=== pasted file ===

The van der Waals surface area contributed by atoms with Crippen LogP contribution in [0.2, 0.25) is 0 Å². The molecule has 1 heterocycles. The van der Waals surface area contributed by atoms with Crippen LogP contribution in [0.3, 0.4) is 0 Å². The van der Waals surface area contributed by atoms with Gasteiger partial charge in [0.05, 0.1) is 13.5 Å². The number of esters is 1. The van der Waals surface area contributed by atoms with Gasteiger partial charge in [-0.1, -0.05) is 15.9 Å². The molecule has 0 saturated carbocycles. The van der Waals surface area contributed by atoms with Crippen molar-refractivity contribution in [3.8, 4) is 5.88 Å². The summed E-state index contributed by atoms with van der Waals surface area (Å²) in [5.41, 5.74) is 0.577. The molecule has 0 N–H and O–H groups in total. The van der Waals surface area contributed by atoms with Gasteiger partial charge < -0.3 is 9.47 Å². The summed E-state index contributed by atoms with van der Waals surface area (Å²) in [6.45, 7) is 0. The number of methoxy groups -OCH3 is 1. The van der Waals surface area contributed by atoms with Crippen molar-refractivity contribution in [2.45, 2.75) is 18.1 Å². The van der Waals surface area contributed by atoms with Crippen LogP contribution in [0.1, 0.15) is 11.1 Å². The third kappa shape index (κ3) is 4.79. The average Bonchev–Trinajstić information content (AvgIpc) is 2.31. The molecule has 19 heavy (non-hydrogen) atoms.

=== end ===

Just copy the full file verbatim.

The van der Waals surface area contributed by atoms with Crippen LogP contribution in [0.2, 0.25) is 0 Å². The molecule has 1 heterocycles. The van der Waals surface area contributed by atoms with Crippen LogP contribution in [0.3, 0.4) is 0 Å². The van der Waals surface area contributed by atoms with Gasteiger partial charge in [0.05, 0.1) is 13.5 Å². The number of esters is 1. The van der Waals surface area contributed by atoms with Gasteiger partial charge in [-0.1, -0.05) is 15.9 Å². The molecule has 0 saturated carbocycles. The van der Waals surface area contributed by atoms with Crippen molar-refractivity contribution in [3.8, 4) is 5.88 Å². The summed E-state index contributed by atoms with van der Waals surface area (Å²) in [5.41, 5.74) is 0.577. The molecule has 0 N–H and O–H groups in total. The van der Waals surface area contributed by atoms with Gasteiger partial charge < -0.3 is 9.47 Å². The summed E-state index contributed by atoms with van der Waals surface area (Å²) in [6.45, 7) is 0. The number of methoxy groups -OCH3 is 1. The van der Waals surface area contributed by atoms with Crippen molar-refractivity contribution in [2.45, 2.75) is 18.1 Å². The van der Waals surface area contributed by atoms with Crippen LogP contribution in [0.1, 0.15) is 11.1 Å². The third kappa shape index (κ3) is 4.79. The average Bonchev–Trinajstić information content (AvgIpc) is 2.31. The molecule has 19 heavy (non-hydrogen) atoms.